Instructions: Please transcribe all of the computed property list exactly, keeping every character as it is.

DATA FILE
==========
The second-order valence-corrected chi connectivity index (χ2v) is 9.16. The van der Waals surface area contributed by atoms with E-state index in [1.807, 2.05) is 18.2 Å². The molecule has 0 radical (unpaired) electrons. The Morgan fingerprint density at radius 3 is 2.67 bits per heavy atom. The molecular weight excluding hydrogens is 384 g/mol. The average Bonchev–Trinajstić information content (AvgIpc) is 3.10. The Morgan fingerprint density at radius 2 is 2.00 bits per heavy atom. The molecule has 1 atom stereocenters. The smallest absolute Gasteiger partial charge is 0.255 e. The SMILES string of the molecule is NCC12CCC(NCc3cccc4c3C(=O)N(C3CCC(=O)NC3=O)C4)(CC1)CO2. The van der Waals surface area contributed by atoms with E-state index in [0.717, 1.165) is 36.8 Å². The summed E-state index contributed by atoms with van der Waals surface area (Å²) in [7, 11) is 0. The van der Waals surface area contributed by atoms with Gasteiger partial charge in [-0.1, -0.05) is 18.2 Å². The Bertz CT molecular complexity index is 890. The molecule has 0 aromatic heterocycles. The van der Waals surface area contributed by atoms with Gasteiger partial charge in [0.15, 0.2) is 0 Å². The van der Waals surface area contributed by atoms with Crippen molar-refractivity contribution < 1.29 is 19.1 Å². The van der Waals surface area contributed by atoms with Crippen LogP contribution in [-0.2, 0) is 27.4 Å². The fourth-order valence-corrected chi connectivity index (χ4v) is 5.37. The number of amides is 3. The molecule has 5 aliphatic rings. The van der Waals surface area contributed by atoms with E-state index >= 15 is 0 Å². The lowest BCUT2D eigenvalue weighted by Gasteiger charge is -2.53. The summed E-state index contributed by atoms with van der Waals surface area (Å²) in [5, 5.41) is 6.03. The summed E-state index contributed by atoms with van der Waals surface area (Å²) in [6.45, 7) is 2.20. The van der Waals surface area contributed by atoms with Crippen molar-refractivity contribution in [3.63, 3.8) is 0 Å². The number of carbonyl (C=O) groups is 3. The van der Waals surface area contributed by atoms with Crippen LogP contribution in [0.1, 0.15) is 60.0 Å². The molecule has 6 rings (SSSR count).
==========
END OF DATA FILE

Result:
The second-order valence-corrected chi connectivity index (χ2v) is 9.16. The van der Waals surface area contributed by atoms with E-state index in [1.807, 2.05) is 18.2 Å². The molecule has 0 radical (unpaired) electrons. The Morgan fingerprint density at radius 3 is 2.67 bits per heavy atom. The molecular weight excluding hydrogens is 384 g/mol. The average Bonchev–Trinajstić information content (AvgIpc) is 3.10. The Morgan fingerprint density at radius 2 is 2.00 bits per heavy atom. The molecule has 1 atom stereocenters. The smallest absolute Gasteiger partial charge is 0.255 e. The SMILES string of the molecule is NCC12CCC(NCc3cccc4c3C(=O)N(C3CCC(=O)NC3=O)C4)(CC1)CO2. The van der Waals surface area contributed by atoms with E-state index in [0.717, 1.165) is 36.8 Å². The summed E-state index contributed by atoms with van der Waals surface area (Å²) in [7, 11) is 0. The van der Waals surface area contributed by atoms with Gasteiger partial charge in [-0.1, -0.05) is 18.2 Å². The Bertz CT molecular complexity index is 890. The molecule has 0 aromatic heterocycles. The van der Waals surface area contributed by atoms with Gasteiger partial charge in [0.15, 0.2) is 0 Å². The van der Waals surface area contributed by atoms with Crippen molar-refractivity contribution < 1.29 is 19.1 Å². The van der Waals surface area contributed by atoms with Crippen LogP contribution in [-0.2, 0) is 27.4 Å². The fourth-order valence-corrected chi connectivity index (χ4v) is 5.37. The number of amides is 3. The molecule has 5 aliphatic rings. The van der Waals surface area contributed by atoms with E-state index >= 15 is 0 Å². The lowest BCUT2D eigenvalue weighted by Gasteiger charge is -2.53. The summed E-state index contributed by atoms with van der Waals surface area (Å²) in [5, 5.41) is 6.03. The summed E-state index contributed by atoms with van der Waals surface area (Å²) in [6.45, 7) is 2.20. The van der Waals surface area contributed by atoms with Crippen molar-refractivity contribution in [3.63, 3.8) is 0 Å². The number of carbonyl (C=O) groups is 3. The van der Waals surface area contributed by atoms with Crippen LogP contribution in [0.1, 0.15) is 60.0 Å². The molecule has 6 rings (SSSR count).